The number of people convicted for animal cruelty offences in South Yorkshire has risen by a quarter, shocking new RSPCA figures have revealed.
The region had the seventh highest number of animal cruelty complaints in the country in 2014 – a total of 5,158.
In recent months there have been a number of high profile cases in South Yorkshire, including a cat shot dead in Rotherham, a horse stabbed in Barnsley and cats being poisoned with antifreeze, also in Rotherham.
Some 28 offenders were found guilty by the courts in 2014 for a total of 68 offences, up 25 per cent from 21 people convicted of 54 offences the previous year.
In South Yorkshire, there were 741 direct cruelty complaints in 2014, up from 723 in 2013.
A total of 5,158 complaints were investigated overall in 2014, up from 4,931 in 2013.
Among the convictions were a 24-year-old man and a woman, aged 21, from Barnsley, who were banned from keeping animals for five years after allowing their cat, Paul, to suffer so badly he had to be put to sleep.
When RSPCA inspector Paula Clemence found the domestic shorthaired tabby cat was collapsed, his gums were pale and he had no pain response in his hind legs. He was cold and covered in fleas.
Paula took him to a vet, where he was examined and given a body score of one out of five, with one being emaciated and five obese.
She said: “Paul’s spine and ribs could be easily felt through his fur.
“Sadly, the vet decided that putting him to sleep was the kindest option.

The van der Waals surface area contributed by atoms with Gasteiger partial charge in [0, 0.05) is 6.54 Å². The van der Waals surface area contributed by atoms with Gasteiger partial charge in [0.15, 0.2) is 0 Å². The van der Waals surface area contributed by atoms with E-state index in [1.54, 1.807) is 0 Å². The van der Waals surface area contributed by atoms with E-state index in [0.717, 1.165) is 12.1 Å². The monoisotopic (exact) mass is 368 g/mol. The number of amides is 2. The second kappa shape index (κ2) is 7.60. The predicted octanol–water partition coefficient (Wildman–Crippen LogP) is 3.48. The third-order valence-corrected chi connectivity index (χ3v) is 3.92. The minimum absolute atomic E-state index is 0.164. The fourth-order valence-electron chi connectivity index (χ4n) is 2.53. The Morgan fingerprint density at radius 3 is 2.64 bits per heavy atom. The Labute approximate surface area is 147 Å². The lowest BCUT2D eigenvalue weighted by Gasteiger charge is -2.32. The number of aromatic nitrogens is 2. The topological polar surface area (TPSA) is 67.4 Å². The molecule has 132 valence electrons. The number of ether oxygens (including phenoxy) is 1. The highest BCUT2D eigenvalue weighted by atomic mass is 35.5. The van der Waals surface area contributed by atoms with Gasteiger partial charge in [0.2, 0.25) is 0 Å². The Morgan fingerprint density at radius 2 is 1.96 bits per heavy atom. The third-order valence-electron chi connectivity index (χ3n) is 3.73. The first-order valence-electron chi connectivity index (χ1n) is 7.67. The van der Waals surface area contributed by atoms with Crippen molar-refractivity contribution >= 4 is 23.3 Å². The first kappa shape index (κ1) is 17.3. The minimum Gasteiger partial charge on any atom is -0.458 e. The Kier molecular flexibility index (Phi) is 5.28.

“She felt that had the RSPCA not intervened Paul would have been dead in just a few days.
“Afterwards, when his fur was shaved, the extent of his suffering was all too visibly apparent. I’ve never seen a cat so painfully thin.”
The man was ordered to do 100 hours of unpaid work, while the woman got a three-month curfew order. They had to pay £212 in costs.
The pair refused to sign their three remaining cats into the care of the RSPCA. They recognised Paul was skinny compared to their other cats yet they failed to address the issue.
When interviewed, the woman said two of her cats were registered with a vet but it turned out to be untrue.
Chief veterinary officer James Yeates said: “Most of the complaints we receive involve animals being neglected or not receiving the right care and often we can put that right by offering welfare advice.
“However, it is shocking that in 2014 people are still being deliberately cruel in what can be disturbingly inventive ways.”